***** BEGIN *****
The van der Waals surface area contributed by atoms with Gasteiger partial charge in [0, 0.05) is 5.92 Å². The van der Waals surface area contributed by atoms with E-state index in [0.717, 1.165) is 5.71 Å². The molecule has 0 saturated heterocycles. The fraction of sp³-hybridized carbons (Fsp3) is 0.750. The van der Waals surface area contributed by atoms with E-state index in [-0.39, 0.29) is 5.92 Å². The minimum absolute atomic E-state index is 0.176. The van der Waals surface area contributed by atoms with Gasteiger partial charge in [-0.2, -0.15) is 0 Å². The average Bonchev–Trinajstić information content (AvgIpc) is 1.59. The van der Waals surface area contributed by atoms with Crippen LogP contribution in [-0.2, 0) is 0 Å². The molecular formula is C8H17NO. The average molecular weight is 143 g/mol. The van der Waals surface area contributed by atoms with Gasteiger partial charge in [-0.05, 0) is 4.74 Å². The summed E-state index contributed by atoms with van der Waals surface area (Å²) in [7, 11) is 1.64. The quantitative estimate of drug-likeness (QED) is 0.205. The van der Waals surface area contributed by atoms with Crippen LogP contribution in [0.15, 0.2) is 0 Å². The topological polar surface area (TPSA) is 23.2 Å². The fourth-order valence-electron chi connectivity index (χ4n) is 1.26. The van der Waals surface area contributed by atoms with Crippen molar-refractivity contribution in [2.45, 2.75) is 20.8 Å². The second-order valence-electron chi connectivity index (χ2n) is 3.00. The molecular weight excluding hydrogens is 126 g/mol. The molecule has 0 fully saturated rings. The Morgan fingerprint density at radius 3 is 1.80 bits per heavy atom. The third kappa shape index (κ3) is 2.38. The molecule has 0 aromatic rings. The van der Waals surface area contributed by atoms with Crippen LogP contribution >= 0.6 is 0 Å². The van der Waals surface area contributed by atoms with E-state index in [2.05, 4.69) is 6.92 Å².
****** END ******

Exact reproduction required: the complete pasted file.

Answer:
The van der Waals surface area contributed by atoms with Gasteiger partial charge in [0, 0.05) is 5.92 Å². The van der Waals surface area contributed by atoms with E-state index in [0.717, 1.165) is 5.71 Å². The molecule has 0 saturated heterocycles. The fraction of sp³-hybridized carbons (Fsp3) is 0.750. The van der Waals surface area contributed by atoms with E-state index in [-0.39, 0.29) is 5.92 Å². The minimum absolute atomic E-state index is 0.176. The van der Waals surface area contributed by atoms with Gasteiger partial charge in [-0.2, -0.15) is 0 Å². The average Bonchev–Trinajstić information content (AvgIpc) is 1.59. The van der Waals surface area contributed by atoms with Crippen LogP contribution in [-0.2, 0) is 0 Å². The molecular formula is C8H17NO. The average molecular weight is 143 g/mol. The van der Waals surface area contributed by atoms with Gasteiger partial charge in [-0.05, 0) is 4.74 Å². The summed E-state index contributed by atoms with van der Waals surface area (Å²) in [7, 11) is 1.64. The quantitative estimate of drug-likeness (QED) is 0.205. The van der Waals surface area contributed by atoms with Crippen LogP contribution in [0.15, 0.2) is 0 Å². The topological polar surface area (TPSA) is 23.2 Å². The fourth-order valence-electron chi connectivity index (χ4n) is 1.26. The van der Waals surface area contributed by atoms with Crippen molar-refractivity contribution in [2.45, 2.75) is 20.8 Å². The second-order valence-electron chi connectivity index (χ2n) is 3.00. The molecular weight excluding hydrogens is 126 g/mol. The molecule has 0 fully saturated rings. The Morgan fingerprint density at radius 3 is 1.80 bits per heavy atom. The third kappa shape index (κ3) is 2.38. The molecule has 0 aromatic rings. The van der Waals surface area contributed by atoms with Crippen LogP contribution >= 0.6 is 0 Å². The van der Waals surface area contributed by atoms with E-state index in [2.05, 4.69) is 6.92 Å².